We mainly use Ahrefs for this, where every website has a theoretical Domain Rating based on the strength of the website’s backlink profile.


You can see all of the websites that link to yours, the anchor text that they use, and how they’re linking between the posts on their website (this is called an internal link, as it links within your own website, not to someone else’s website).

As well as analyzing the link profiles of your competition, we can also look at all the search terms they’re ranking for, an estimate of how much organic traffic they’re receiving each month, what PPC keywords they’re targeting, and much more.

Your content strategy probably shouldn’t be entirely based on what your competitors are doing, as they’re unlikely to be doing things perfectly themselves. Though, it’s an important part of any content marketing strategy that you create.

Content creation

People often jump the gun and go straight into the content creation process without doing thorough research of their brand, their vertical and their competition. Only when this is done should you then think about actually creating content for your brand.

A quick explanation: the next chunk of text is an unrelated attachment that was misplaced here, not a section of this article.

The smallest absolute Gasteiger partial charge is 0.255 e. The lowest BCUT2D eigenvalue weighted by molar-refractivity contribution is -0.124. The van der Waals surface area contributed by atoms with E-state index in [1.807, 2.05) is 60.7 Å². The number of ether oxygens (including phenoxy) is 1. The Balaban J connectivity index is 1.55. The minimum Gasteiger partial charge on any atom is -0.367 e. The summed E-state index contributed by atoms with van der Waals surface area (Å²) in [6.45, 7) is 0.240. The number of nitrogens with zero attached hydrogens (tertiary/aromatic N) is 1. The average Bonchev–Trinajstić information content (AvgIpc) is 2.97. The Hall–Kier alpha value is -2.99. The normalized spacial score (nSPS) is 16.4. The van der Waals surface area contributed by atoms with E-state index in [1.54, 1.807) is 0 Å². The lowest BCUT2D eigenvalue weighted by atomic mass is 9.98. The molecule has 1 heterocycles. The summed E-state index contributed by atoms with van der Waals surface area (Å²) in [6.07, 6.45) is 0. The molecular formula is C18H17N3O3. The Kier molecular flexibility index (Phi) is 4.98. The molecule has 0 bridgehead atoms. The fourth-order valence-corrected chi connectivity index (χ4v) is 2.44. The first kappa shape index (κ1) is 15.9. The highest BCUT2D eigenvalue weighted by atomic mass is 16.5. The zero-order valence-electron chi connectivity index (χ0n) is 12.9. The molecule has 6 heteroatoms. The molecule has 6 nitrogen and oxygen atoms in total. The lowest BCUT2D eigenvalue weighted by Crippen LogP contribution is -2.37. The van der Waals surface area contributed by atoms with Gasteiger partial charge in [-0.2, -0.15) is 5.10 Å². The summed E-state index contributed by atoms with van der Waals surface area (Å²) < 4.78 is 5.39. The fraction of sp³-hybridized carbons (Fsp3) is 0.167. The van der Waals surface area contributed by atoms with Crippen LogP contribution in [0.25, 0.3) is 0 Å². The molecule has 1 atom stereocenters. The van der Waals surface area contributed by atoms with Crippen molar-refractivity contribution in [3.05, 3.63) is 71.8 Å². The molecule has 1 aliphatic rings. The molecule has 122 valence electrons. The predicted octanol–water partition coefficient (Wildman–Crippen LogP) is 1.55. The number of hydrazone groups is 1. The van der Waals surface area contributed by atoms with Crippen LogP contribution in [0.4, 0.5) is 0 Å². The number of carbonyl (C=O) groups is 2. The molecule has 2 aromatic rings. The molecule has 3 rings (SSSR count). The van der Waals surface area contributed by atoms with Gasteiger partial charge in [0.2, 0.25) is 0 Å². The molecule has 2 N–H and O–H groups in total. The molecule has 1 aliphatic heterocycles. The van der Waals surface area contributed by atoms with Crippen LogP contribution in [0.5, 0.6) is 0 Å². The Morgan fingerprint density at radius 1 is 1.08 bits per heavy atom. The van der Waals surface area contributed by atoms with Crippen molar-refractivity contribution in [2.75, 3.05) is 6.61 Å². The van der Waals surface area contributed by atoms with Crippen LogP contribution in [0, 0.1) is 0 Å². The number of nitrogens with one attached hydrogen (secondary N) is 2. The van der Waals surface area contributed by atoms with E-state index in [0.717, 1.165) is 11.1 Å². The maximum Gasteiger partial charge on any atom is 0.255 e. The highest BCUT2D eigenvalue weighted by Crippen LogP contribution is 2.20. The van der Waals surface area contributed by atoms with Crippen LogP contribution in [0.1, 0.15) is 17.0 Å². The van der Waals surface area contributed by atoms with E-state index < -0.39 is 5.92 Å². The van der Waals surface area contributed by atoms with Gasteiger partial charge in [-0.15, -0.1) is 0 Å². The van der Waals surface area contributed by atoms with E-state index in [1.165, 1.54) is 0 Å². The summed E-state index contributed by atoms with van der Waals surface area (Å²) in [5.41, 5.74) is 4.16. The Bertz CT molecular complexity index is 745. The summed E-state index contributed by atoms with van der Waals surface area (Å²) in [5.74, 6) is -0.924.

How you do this may vary between written content or visual content, but in many cases, it’s a mixture of both. Video content can work well for increasing trust in your brand, but a normal blog post is likely the better choice if you want to produce content quickly – this is what we tend to focus on the most.

Creating a content strategy around what your target market is searching for means that you need to create content based on this; if someone’s searching for a guide to Bitcoin, you create the best guide for Bitcoin you possibly can – though in reality, this is probably too competitive. A guide to shorting Bitcoin in the market may be better (look into why you should target long tail keywords that aren’t too competitive).

Finding a solid content writer isn’t an easy task, and it’s important to have someone with an active voice that knows your brand well. Once you have content created and posted on your website, unfortunately your job isn’t finished just yet.

Maintaining success

It’s true that you can write a blog post today and it will rank for years to come. But the most successful content creators are those that regularly update their content when things change, ensuring that all of your content is still relevant and up to date.